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    ABSTRACT: Oral teneligliptin [Teneglucon(®) (Argentina)], a dipeptidyl peptidase-4 inhibitor, is indicated for the treatment of adults with type 2 diabetes (T2DM). This article reviews the pharmacology, therapeutic efficacy and tolerability of teneligliptin in the treatment of adults with T2DM. In 12- or 16-week, placebo-controlled phase 2 and 3 trials, oral teneligliptin 20 or 40 mg once daily, as monotherapy or in combination with metformin, glimepiride or pioglitazone improved glycaemic control, including in patients with end-stage renal disease, and was generally well tolerated. Most treatment-emergent adverse events were of mild intensity and relatively few patients discontinued treatment because of these events. Improvements in glycaemic control observed in short-term trials were maintained at 52 weeks in extension phases of these trials and in 52-week interventional studies, with no new safety concerns identified during this period. In the absence of direct head-to-head clinical trials, the position of teneligliptin relative to other antidiabetic agents in the management of T2DM remains to be determined. In the meantime, teneligliptin is a useful treatment option for adults with T2DM who have not responded adequately to diet and exercise regimens, or the addition of antidiabetic drugs.
    No preview · Article · Oct 2015 · Clinical Drug Investigation
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    ABSTRACT: Background and objectives: We studied the effect of achieving sustained virological response (SVR) on the risk of developing hepatocellular carcinoma (HCC) in patients with hepatitis C receiving anti-hepatitis C virus treatment. Avoiding HCC is considered the main long-term benefit of successful antiviral treatment. Methods: Our literature search extended up to June 2015. We identified all studies that assessed the risk of HCC in patients achieving or not achieving SVR. Meta-analysis was based on a standard random-effect model. The end-point was occurrence of HCC compared between patients with and without SVR; this end-point was expressed as an odds ratio and percent reduction in risk and was also presented separately for patients with and without cirrhosis. All results estimates presented with 95 % confidence intervals (CIs). The presence of any temporal trend in these indexes was investigated by standard meta-regression. Results: Our search identified 25 observational studies (19,822 patients). The odds ratio of HCC for SVR versus no-SVR was 0.19 (95 % CI 0.15-0.24) in the overall series of 25 studies. The difference in this index between patients with any stage of fibrosis/cirrhosis and those with cirrhosis was small. With regard to risk difference, the 25 studies indicated an overall reduction of 10 % (95 % CI 8.00-12.0); this effect was much less pronounced in the group with any stage of fibrosis/cirrhosis (risk difference 6.7 %) than in the selected group with cirrhosis (risk difference 22 %). Meta-regression showed no temporal trend. Conclusion: Our analysis was successful in providing an updated overview on this controversial topic. Some pharmacoeconomic assessments are also presented to interpret the clinical results of our analysis.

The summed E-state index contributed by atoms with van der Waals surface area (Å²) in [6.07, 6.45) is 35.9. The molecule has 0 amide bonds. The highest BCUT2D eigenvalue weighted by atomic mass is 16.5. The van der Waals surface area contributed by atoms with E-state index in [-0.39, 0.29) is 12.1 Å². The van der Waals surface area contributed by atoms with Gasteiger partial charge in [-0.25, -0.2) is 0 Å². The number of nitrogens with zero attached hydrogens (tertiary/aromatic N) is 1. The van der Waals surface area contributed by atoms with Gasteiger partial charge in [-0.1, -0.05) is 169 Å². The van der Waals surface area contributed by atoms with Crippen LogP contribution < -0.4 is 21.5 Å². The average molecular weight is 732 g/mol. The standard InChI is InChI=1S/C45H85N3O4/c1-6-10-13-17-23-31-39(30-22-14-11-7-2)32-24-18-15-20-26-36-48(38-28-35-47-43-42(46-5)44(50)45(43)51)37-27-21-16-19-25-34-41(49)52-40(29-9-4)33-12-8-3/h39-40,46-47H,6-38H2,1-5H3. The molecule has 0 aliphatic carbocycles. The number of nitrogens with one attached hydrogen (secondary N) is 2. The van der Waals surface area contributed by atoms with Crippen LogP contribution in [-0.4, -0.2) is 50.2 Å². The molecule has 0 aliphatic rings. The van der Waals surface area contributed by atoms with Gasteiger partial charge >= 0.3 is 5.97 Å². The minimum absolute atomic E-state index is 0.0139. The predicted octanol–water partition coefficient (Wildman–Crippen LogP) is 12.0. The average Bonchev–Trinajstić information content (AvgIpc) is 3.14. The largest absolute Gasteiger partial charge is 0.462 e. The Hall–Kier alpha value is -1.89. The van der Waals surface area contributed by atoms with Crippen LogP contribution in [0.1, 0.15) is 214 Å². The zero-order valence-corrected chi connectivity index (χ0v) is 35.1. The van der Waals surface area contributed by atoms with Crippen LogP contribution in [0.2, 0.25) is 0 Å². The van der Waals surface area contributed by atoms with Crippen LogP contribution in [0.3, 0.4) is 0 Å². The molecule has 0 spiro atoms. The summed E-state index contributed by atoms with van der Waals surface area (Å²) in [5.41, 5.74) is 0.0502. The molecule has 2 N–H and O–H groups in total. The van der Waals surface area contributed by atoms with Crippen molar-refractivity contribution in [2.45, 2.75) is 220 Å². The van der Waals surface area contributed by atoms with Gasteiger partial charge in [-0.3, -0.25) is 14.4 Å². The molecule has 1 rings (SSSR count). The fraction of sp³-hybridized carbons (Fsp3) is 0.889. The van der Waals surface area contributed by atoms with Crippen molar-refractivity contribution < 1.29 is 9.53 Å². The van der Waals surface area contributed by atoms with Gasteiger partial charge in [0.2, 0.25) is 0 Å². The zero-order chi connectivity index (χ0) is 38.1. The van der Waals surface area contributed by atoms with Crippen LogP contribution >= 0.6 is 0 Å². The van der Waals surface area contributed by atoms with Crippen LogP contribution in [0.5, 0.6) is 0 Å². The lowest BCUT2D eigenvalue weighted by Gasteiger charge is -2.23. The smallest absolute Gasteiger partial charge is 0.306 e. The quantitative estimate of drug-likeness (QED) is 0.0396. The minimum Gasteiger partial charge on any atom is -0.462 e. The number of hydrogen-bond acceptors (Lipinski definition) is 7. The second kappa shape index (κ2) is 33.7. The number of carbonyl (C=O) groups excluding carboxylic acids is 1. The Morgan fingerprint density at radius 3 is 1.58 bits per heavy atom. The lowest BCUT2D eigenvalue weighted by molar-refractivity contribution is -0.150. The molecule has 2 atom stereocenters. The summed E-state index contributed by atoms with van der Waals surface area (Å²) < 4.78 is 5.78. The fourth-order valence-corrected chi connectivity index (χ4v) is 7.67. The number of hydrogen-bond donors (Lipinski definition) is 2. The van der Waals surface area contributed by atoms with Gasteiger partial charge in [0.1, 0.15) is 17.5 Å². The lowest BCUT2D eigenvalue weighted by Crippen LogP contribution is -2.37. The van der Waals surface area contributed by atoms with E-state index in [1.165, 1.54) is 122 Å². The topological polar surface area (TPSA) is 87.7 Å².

No preview · Article · Oct 2015 · Clinical Drug Investigation
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    ABSTRACT: Background and objectives: Desloratadine, the major active metabolite of loratadine, is a non-sedating long-acting antihistamine that is widely used in the treatment of allergic rhinitis and chronic idiopathic urticaria. This study aimed to investigate the prevalence of desloratadine slow-metabolizer (DSM) phenotype and the effects of food on the pharmacokinetics of desloratadine and its active metabolite 3-OH-desloratadine in healthy Chinese volunteers. Methods: A total of 46 healthy Chinese male volunteers were included in this investigation. All subjects received a single dose of a 5-mg desloratadine tablet under fasting or fed conditions and the plasma concentrations of desloratadine and 3-OH-desloratadine were measured by liquid chromatography-tandem mass spectrometry. The pharmacokinetic profiles were analyzed using a non-compartmental method in the Phoenix WinNonlin program. The individuals with a 3-OH-desloratadine-to-desloratadine exposure ratio lower than 10 % or a desloratadine half-life (t 1/2) of ≥50 h were supposed to be DSM. Results: There was only one DSM among the 46 volunteers, with a prevalence of 2.2 %. Moreover, administration in a fed state resulted in 34.07 and 32.06 % decreases in maximum plasma concentration and area under the concentration-time curve from time zero to infinity for desloratadine and 47.26 and 48.46 % for 3-OH-desloratadine compared with those values under fasting conditions. Conclusions: Taken together, these results indicated that the incidence of the DSM phenotype in the Chinese population was low and that food intake could significantly decrease the absorption rate and extent of desloratadine.
    No preview · Article · Oct 2015 · Clinical Drug Investigation